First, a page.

10 Questions With Jimmy Dunne

The accomplished songwriter and branding exec explores the relationship between art and commerce today

Posted in MusicWorld on September 22, 2014 by

The term Renaissance man is often thrown around in the entertainment industry, but few embody the concept as authentically as Jimmy Dunne. As founder and president of Inspire, Dunne oversees the execution of lauded branding campaigns for some of the world’s most recognized corporations. His years of experience as a songwriter, TV and film composer, artist, music producer/publisher, and television writer/producer laid the groundwork for Inspire, where his expertise in — and ability to monetize — the emotional connection between music and brands has led to high-profile contracts with iconic companies including Whole Foods, UPS, the World Cup and Staples.

Dunne was bitten by the creative bug at a young age, drawn to the craft of writing music while growing up in the Chicago suburbs. The BMI affiliate also showed an early skill in the art of multitasking, graduating from the University of Kentucky with a dual major in journalism and business (and a dual minor in music composition and communications). After graduating, he moved to Los Angeles, where he landed a job as a gofer on Happy Days. This led to subsequent gigs as a writer and producer for shows at Paramount (including spinoff Joanie Loves Chachi) and screenwriting opportunities with Universal Studios, Disney, Touchstone, HBO and Columbia Pictures.

While learning to navigate the entertainment industry, Dunne penned and produced songs for television, paving the way for his first love: songwriting. In 1984, he had his first big hit with “Nobody Loves Me Like You Do,” a duet recorded by Anne Murray and Dave Loggins, and Whitney Houston and Jermaine Jackson. His long list of songwriting credits includes the likes of Kenny Rogers, Take 6, Janet Jackson and Loverboy, and his songs have appeared in the film and television productions of Pretty Woman, Princess Diaries II, Fame and Fatal Attraction.

Dunne, who lives in Pacific Palisades with his wife and two daughters, views the ever-evolving landscape of the music industry as a terrain ripe for opportunity. He took time from his packed schedule to speak with BMI about some of the driving forces behind his own career, how he balances art with commerce and where he thinks it’s all going.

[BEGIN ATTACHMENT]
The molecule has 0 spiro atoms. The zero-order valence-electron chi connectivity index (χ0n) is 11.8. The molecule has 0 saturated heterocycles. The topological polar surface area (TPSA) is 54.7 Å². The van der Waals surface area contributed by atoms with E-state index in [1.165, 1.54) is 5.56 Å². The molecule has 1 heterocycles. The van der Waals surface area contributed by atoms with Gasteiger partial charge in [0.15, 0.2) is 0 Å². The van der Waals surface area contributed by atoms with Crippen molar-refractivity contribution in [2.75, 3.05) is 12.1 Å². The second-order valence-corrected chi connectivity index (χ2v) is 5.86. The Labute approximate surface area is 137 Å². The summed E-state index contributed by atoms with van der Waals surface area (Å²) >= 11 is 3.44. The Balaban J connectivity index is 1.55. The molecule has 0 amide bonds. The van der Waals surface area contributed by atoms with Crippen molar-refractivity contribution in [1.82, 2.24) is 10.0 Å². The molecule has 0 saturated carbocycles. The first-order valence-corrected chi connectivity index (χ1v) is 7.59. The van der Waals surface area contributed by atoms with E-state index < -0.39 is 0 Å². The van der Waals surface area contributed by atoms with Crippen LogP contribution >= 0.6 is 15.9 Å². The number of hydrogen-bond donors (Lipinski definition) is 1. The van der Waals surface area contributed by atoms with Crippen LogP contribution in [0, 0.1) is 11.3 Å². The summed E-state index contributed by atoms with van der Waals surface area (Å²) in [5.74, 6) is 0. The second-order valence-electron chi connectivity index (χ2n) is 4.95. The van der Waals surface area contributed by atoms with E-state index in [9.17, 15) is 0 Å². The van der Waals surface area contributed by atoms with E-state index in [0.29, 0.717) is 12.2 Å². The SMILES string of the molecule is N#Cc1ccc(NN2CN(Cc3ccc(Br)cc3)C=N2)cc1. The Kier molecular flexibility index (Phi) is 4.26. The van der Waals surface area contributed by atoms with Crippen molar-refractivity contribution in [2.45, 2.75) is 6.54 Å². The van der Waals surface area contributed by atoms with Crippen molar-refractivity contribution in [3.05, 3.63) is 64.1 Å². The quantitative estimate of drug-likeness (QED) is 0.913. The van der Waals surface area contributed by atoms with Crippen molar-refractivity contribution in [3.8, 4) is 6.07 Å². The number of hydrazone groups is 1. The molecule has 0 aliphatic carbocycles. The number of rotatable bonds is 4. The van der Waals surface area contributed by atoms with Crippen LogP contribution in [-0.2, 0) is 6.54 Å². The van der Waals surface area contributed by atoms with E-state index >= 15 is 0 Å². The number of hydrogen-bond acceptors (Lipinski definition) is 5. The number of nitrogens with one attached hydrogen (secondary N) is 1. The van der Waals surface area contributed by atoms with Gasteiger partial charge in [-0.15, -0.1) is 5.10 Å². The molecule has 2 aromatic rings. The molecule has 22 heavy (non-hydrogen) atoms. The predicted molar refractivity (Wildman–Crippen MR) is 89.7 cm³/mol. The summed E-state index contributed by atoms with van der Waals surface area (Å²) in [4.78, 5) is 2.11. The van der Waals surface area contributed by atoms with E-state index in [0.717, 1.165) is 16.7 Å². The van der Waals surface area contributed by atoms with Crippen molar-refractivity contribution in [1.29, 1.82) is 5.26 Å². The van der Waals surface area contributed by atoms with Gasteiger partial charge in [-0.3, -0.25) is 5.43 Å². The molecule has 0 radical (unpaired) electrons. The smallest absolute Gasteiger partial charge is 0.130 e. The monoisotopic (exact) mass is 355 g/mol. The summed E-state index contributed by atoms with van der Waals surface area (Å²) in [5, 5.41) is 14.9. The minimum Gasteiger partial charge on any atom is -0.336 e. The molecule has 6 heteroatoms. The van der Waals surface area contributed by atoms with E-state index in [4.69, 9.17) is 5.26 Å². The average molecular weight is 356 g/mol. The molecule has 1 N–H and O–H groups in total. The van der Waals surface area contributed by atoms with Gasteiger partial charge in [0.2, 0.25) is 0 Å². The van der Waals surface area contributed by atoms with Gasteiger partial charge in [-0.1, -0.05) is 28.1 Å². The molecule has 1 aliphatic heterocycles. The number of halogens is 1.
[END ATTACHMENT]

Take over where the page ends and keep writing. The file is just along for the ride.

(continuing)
Did you always envision yourself having a career within the music industry?
At an early age, I was just always attracted to the art of story. As a young journalist, I wrote for the high school paper and then for my college paper. On the music side, I was just fascinated with the tremendous challenge of how you tell a story in three minutes that can emotionally move a complete stranger. I love that challenge, and that to me is the fun of songwriting. After I graduated college, I came out to L.A. with just a better understanding of that art of storytelling. I was fortunate to get a job as a gofer on Happy Days, and then wiggled my way to be a writer, and then to produce other shows at Paramount as well. The gift that I was given in my television days was the gift of access — access to learn about all the different fields, one of which was music. I got to write and produce songs for a lot of the shows that were at Paramount at the time, and what became really my launching pad as a songwriter, was with those early days in television.

From the very beginning of your career, you learned to balance both the creative and business sides of your brain. How do you continue to find balance between art and commerce?
Part of it is that I’ve always respected business as an art unto itself. And that to me — and to any songwriter or musician or anybody in the music industry — is so necessary, to have skills on the artistic or creative side as well as on the business side. I enjoy both sides, but I’m also terribly respectful of both sides.

What drove you to start your own business?
The thing that always was fascinating to me was just how music defines us. When we were younger, we experienced music. We collected it, we wore it on our shirts, we sought out bands and artists and songs that mirrored our beliefs and our passions. We attached ourselves to those artists and brands, and we shared that music. Like our clothes or like friends we choose, the music that we associate with becomes part of our identity.

What’s also fascinating is how that defines groups of people, groups being companies, or TV shows, or retail brands or celebrities — anything or anyone that’s a brand. To me, music is a variable that defines all of those things. So what’s always been fascinating to me is that relationship between brands and music.

How have you seen this relationship change in the past 10 years?
There’s an intersection of three paradigm shifts that make that relationship between music and brands very, very important right now, and I think it’s changing the landscape of music. Those three things are that brands have shifted from selling quality to selling an experience; the second is that the Internet is music’s new home, and the third is that in 2014, music became a utility.